But didn’t I just talk about concentric circles with ourselves in the middle and everything else rippling around us? I am no better myself. My world is as big as our planet after the attack yesterday, but it’s also as small as a grain of sand. I am sad for myself. I am sad because I feel my brain reverting to “terror” mode and old thought patterns of fears, calculations and catastrophizing. I know that what triggered it is my own small circle. I am sad that our planned trip to Italy this spring, while still filling me with excitement, now also fills me with doubt and fear for my children and husband.

A day later I catch myself functioning in familiar ways. Questioning safety. Wondering why the entrance to my son’s school is unlocked allowing anyone to walk in as they please. I listen more intently to the announcement on the subway prompting the commuters to report any suspicious activity. I look more closely at my fellow passengers and sink deeper and deeper into suspicion.

This is your brain on terror.

When I talked to my mom yesterday I told her that she was right.

“I knew it when I read about Brussles this morning. I knew you’d be worried about Italy.” says my mom who taught me everything I know about worrying, my mom who treated me – her only child – like a fragile object in need of around-the-clock protection, my mom who encouraged me to leave my home country, her and my grandma behind because she was always worried sick about me, my mom who didn’t bother evacuate to the bomb shelter whenever our city was under missile attacks after I had left because she was no longer scared.

I expect mom the worrier to show her face again. Instead she tells me:

“There is no point thinking about it now. It used to be confined to certain places, giving us the impression that we can avoid it but now it’s everywhere, so we should just put it out of our minds. We can’t let it dictate our reality. All we can do is simply pray. And I’ve been doing that.” she says in a tone that implies that me and mine are covered. And that is exactly what I needed to hear.


I am not always deep. Sometimes I’m funny. To follow IAMTHEMILK on Facebook, click here.

12 thoughts on “Your Brain on Terror

  1. Harrowing and beautiful. And wow: “my mom who didn’t bother evacuate to the bomb shelter whenever our city was under missile attacks after I had left because she was no longer scared.”

    • Katia says:

      Thank you, my friend. I think that the thing that’s hardest for me to grasp and relay in words is that this probably seems very surreal and war zonish, yet somehow it wasn’t. We’ve all also led normal lives that continued to exist beside the circumstances. Thank you so so much for reacting.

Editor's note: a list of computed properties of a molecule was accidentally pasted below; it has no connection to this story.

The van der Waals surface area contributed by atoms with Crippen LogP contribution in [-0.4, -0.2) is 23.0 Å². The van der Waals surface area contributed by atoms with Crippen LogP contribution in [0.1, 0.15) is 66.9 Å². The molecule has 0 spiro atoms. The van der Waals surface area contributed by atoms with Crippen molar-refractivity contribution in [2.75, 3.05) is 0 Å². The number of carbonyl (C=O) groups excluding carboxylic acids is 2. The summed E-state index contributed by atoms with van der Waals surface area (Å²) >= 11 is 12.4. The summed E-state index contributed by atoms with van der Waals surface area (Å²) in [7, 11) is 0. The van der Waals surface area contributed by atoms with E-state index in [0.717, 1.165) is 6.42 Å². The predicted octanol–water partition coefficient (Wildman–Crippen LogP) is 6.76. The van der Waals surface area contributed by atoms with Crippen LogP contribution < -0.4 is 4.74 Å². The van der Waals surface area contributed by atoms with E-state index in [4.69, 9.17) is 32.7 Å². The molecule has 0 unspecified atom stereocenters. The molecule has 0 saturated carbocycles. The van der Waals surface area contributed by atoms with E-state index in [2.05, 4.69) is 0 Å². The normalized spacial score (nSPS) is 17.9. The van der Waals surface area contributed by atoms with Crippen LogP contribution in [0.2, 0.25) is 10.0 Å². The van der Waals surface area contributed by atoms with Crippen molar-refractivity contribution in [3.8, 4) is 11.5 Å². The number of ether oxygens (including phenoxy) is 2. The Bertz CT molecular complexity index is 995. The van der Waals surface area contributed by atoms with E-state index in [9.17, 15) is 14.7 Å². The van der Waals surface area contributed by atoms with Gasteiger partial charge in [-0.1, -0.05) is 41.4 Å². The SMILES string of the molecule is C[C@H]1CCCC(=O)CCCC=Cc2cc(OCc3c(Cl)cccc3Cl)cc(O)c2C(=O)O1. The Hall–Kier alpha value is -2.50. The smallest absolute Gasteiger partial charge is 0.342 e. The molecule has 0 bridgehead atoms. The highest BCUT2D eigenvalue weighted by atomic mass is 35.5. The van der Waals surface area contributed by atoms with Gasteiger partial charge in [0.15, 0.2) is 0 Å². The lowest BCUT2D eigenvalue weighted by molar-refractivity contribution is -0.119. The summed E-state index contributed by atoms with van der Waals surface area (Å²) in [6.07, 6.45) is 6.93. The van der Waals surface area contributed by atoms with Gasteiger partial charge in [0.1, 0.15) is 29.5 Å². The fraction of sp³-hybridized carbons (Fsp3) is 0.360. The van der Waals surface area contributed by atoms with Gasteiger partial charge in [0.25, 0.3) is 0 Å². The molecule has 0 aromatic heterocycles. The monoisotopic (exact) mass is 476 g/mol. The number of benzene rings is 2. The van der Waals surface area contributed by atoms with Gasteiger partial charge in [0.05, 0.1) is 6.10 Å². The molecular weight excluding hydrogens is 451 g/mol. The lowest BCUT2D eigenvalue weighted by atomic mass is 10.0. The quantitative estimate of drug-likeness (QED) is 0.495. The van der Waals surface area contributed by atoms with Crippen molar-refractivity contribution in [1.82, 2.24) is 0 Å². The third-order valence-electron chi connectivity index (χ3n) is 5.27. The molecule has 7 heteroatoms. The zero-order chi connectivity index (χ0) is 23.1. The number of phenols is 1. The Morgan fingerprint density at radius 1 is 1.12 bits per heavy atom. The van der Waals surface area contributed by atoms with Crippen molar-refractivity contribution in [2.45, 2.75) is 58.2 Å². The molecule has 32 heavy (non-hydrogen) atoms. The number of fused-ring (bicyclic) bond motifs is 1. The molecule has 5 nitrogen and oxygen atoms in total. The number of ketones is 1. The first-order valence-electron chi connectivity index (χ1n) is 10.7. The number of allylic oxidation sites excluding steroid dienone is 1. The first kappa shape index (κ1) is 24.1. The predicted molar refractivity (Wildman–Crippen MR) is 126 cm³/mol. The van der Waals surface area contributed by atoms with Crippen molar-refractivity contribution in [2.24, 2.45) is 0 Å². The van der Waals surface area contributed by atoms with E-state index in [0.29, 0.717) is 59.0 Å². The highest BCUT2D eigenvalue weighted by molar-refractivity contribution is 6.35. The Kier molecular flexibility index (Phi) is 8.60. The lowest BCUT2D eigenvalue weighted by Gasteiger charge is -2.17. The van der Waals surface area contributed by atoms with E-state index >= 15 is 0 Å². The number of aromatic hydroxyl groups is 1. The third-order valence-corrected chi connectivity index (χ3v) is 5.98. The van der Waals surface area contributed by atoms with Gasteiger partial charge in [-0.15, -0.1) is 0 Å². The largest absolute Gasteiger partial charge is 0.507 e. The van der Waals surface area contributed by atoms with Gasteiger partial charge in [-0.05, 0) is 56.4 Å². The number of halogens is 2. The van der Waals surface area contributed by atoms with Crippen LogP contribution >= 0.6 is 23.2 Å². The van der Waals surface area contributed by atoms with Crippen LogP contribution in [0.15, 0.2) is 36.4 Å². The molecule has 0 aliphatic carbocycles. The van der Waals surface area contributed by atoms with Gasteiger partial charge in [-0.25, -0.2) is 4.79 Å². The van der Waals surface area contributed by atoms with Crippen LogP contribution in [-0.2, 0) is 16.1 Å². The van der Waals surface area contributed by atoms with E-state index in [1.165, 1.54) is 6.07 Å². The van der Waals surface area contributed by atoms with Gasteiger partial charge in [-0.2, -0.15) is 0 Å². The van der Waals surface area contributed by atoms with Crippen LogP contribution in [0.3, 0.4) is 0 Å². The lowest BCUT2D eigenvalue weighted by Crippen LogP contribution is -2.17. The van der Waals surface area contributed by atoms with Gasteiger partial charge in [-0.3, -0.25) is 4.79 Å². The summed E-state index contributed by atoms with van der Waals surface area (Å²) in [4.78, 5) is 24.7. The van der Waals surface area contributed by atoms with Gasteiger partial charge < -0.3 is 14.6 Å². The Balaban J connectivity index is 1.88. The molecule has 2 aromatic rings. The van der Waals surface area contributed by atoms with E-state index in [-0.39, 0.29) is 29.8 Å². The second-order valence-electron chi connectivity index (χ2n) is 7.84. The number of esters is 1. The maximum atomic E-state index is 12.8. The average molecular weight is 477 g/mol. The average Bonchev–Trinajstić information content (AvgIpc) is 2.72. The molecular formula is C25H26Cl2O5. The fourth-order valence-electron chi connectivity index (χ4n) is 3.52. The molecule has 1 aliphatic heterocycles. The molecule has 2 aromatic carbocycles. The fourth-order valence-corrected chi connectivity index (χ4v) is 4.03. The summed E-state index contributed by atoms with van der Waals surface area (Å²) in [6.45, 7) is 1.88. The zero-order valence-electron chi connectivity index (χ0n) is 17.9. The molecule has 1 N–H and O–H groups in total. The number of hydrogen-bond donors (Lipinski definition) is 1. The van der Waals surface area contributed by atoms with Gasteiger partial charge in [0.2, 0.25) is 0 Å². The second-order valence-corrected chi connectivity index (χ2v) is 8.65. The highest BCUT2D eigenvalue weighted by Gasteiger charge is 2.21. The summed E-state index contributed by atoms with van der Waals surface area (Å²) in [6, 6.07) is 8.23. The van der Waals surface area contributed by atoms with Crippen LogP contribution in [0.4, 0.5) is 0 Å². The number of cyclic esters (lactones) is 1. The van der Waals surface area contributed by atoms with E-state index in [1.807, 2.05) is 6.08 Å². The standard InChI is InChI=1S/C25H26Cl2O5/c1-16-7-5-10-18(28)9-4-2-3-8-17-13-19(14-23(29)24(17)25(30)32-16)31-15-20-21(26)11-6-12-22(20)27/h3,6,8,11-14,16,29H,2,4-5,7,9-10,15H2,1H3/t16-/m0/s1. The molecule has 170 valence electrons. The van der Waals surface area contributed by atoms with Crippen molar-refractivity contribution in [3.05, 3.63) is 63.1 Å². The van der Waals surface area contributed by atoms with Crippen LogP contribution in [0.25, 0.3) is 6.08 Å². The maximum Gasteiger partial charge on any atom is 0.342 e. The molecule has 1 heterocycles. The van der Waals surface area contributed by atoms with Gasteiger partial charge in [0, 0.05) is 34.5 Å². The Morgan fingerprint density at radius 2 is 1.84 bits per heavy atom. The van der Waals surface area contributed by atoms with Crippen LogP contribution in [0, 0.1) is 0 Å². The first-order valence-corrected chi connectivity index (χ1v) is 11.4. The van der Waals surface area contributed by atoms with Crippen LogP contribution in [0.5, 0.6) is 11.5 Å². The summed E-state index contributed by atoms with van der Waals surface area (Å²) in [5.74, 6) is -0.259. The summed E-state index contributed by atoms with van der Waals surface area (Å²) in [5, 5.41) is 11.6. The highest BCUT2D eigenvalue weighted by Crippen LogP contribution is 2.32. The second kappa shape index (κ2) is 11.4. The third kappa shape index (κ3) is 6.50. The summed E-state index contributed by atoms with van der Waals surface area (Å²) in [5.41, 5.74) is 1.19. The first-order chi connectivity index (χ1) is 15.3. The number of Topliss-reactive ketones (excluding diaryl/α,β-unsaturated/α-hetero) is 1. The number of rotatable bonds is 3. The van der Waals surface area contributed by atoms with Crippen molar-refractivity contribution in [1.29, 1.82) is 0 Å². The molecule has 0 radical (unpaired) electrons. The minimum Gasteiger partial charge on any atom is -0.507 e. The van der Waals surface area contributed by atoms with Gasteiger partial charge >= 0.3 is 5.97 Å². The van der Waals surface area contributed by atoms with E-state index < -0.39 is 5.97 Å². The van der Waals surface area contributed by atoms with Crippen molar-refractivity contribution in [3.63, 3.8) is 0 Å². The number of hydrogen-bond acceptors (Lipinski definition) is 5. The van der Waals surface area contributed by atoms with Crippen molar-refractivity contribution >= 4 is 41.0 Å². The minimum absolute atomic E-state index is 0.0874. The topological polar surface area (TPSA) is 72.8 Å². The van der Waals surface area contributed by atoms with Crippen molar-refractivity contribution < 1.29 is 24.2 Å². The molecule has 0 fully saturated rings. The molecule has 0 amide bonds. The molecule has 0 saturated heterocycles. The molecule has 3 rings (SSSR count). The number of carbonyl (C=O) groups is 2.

2. Lizzi says:

    I love you, my sweet. I love your heart and your mind and the way you care so much for these people, and that your mom knows you so well she knows from your voice that you care about Brussels and are worried about Italy, and I’m so sad about the pathways for fear in your mind.


    The world is terror-stricken. It aches, all of it. We’re just not good at acknowledging it. I believe it’s covered though, and prayer can’t hurt, after all. ❤

    • Katia says:

      And I love you for exactly the same things. I think acknowledging it is too frightening and complicated therefore we’d rather bury our heads in the sand until it hits too close to home. Prayer can never hurt. ❤ ❤ ❤

      • Lizzi says:

        Which worries me. I’ve been thinking a lot about wilful ignorance lately and…I haven’t got anything good to write. But this thought keeps buzzing around my brain.

      • Katia says:

        You’ll write it eventually. I’ve had those thoughts before that haunt you, demanding to become something more concrete 🙂

      • Lizzi says:

        I was asked by WonderAunty to write something cheerful, so I haven’t written it yet and I’ll do my TToT as cheerfully as I can but…this must be written *sigh*

      • Katia says:

        I’ll look forward to your cheerful thing and let me know if you decide to write the other post. I’d love to read it. No one better than you to write it.

      • Lizzi says:

        I will do. I will write it because it needs to be written, rather than because it’s cheerful to write, but I hope I can end it positively. I think I can. I hope.

  3. TheJackB says:

    Yeeheeyeh tov, I say it often.

  4. I’ve been thinking about this a lot as well. My husband works overtime because Brussels and whatever else he’s not allowed to say. I take my son to the playground, knowing that they’re looking for bombers, that people are dying… amazing post as always my sweet and beautiful friend.